Mr Song noted: “All this links
to a single thing – fear for the global economy outside of the US,
and a preference for US dollar assets. The moving around of assets
will create a lot more volatility.”
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Mortgage payment hike likely as key rate rises
Doc fined for alluding to medical qualifications in ad
Economists believe the plunging euro will have only limited impact on Singapore’s exports,
while major benefits are possible once the currency correction starts to lift European economies
Bank alleges in $181m suit that they
conspired to get inflated home loans
that (Dr Tan) took a pre-meditated and calculated move to draw
attention to the fact that he was a
medical practitioner... There was
clearly an intention to use his
medical qualification to benefit
himself by swaying potential consumers to purchase the product.”
In deciding Dr Tan’s punishment, it looked at previous cases,
including one in which a doctor
used an ad to mislead people into
thinking a therapy centre was a licensed medical clinic.
It also noted that it was Dr
Tan’s first offence in about 16
years of medical practice, and accepted he had been relatively new
to the non-medical product business when the ad was published.
Dr Tan told The Straits Times
the guidelines are “not entirely
clear-cut and well-defined, and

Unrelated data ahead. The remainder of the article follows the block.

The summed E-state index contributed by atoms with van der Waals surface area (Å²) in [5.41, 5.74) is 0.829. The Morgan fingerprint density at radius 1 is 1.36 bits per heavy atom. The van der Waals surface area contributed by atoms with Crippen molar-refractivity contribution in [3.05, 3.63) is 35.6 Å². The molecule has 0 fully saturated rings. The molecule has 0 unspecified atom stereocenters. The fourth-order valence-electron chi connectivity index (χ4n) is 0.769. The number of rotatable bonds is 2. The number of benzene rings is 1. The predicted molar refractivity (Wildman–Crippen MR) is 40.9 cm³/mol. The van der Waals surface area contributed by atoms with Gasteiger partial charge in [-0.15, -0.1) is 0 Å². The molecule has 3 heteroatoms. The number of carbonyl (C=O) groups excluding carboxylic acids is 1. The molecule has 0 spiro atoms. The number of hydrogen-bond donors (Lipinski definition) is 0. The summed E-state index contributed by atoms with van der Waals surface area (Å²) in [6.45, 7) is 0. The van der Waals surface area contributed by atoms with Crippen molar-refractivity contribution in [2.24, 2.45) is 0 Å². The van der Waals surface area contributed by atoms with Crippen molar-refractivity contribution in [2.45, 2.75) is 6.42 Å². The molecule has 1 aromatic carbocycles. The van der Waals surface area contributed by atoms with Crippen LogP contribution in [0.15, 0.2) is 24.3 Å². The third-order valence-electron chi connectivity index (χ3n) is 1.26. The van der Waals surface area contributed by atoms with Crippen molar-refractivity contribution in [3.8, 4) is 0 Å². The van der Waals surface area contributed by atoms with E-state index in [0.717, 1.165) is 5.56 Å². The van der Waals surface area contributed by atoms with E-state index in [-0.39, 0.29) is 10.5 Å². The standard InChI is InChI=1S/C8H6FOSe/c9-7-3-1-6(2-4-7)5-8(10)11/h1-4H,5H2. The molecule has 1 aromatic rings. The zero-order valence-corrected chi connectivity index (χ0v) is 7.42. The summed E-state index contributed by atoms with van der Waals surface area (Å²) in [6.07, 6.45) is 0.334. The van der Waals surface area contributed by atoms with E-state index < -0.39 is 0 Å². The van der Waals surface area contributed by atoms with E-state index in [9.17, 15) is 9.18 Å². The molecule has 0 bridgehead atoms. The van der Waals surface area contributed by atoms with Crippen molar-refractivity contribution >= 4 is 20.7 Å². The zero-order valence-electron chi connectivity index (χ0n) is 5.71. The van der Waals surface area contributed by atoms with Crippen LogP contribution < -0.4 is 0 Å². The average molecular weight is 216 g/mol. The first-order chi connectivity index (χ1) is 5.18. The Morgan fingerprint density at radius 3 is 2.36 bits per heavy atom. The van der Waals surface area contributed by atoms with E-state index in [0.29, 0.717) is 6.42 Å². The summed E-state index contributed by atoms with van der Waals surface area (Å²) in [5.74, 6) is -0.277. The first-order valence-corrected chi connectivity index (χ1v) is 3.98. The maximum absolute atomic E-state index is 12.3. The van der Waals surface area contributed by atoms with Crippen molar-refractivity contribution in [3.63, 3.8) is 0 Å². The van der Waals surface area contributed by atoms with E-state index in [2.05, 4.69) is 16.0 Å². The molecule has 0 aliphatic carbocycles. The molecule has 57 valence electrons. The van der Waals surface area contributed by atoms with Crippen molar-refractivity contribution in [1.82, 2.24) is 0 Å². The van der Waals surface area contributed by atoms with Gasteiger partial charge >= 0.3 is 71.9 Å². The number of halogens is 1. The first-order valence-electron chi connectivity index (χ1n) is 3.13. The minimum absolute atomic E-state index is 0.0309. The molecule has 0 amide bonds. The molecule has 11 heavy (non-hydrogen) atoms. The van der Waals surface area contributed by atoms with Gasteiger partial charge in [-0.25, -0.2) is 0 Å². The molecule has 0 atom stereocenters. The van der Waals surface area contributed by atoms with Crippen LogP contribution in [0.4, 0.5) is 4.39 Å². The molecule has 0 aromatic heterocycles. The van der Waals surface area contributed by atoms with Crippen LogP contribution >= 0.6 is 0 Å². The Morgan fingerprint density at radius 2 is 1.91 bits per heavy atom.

subject to broad interpretations”. He said there should be a
faster way for the SMC to resolve
such issues. If it had contacted
him soon after the ad was published in 2010, he said, he would
have quickly rectified the problem, avoiding the legal process.
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Pedestrians across Singapore were caught
unprepared in the sudden downpour yesterday
Many areas, including neighbourhoods in the
north and central parts of the island, such as this
stretch of Upper Cross Street, experienced
thundery showers between 4pm and 5pm.
Based on the three-day outlook by the
National Environment Agency’s Meteorological
Services, thundery showers are again expected
this afternoon, and in the mornings over the next
two days.
Singapore is in the midst of the north-east
HOME owners face the prospect
of bigger mortgage payments, as a
benchmark interest rate continues
its relentless rise.
Many home loans here are
pegged to the three-month Singapore Interbank Offered Rate (Sibor), which rose 7.4 per cent yesterday to 0.62052 per cent, a level
not seen since April 2010.
The rise in Sibor followed
Monday’s 26.3 per cent jump to